Programming languages such as C and C++ rely too heavily on the programmer not making memory-related mistakes, agency says [300 words].
What: NSA says organizations should consider making a strategic shift from programming languages such as C/C++ to “memory-safe” languages such as C#, Go, Java, Ruby and Swift. With these languages, memory management does not rely on the programmer adding code to implement memory protection. Rather, it is managed automatically via a combination of compile time and runtime checks.
These protections, when used with available code hardening defenses such as tool analysis, compile options and operating system configurations, can help reduce memory-usage related vulnerabilities and make it harder for threat actors to exploit them.
Why: Many exploitable software vulnerabilities are based on memory issues such as buffer overflow and those related to memory allocation and deallocation. Previous studies—one by Google in 2020 and another 2019 study from Microsoft—showed some 70% of exploitable vulnerabilities are memory related. Much of this stems from the fact that common languages rely on programmers to perform due diligence on memory references, the NSA said.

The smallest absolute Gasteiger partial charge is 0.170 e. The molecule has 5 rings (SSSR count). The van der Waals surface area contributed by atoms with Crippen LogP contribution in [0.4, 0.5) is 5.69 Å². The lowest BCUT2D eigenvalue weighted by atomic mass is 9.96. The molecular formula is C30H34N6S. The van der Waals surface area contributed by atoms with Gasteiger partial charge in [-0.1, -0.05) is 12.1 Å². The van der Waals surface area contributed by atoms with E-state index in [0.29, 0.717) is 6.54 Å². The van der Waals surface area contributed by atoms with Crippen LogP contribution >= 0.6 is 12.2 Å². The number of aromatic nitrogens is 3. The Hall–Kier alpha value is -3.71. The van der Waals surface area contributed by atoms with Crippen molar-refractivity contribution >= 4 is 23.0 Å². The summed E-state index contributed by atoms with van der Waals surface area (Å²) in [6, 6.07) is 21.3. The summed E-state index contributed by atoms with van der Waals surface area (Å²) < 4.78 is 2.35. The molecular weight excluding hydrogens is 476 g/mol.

Software analysis tools can help detect memory management issues. But the inherent protections available with memory-safe languages can help prevent these issues from cropping up in the first place. The use of memory safe languages does not provide full protection against exploitable memory issues. But they do provide considerable protection, the NSA said.
NSA’s recommendations for non-memory safe languages:
Analyze software using SAST and DAST to identify memory use issues in software to mitigate issues where possible.
Make it difficult for threat actors to exploit memory management issues via options such as Control Flow Guard (CFG), Address Space Layout Randomization (ASLR) and Data Execution Prevention (DEP).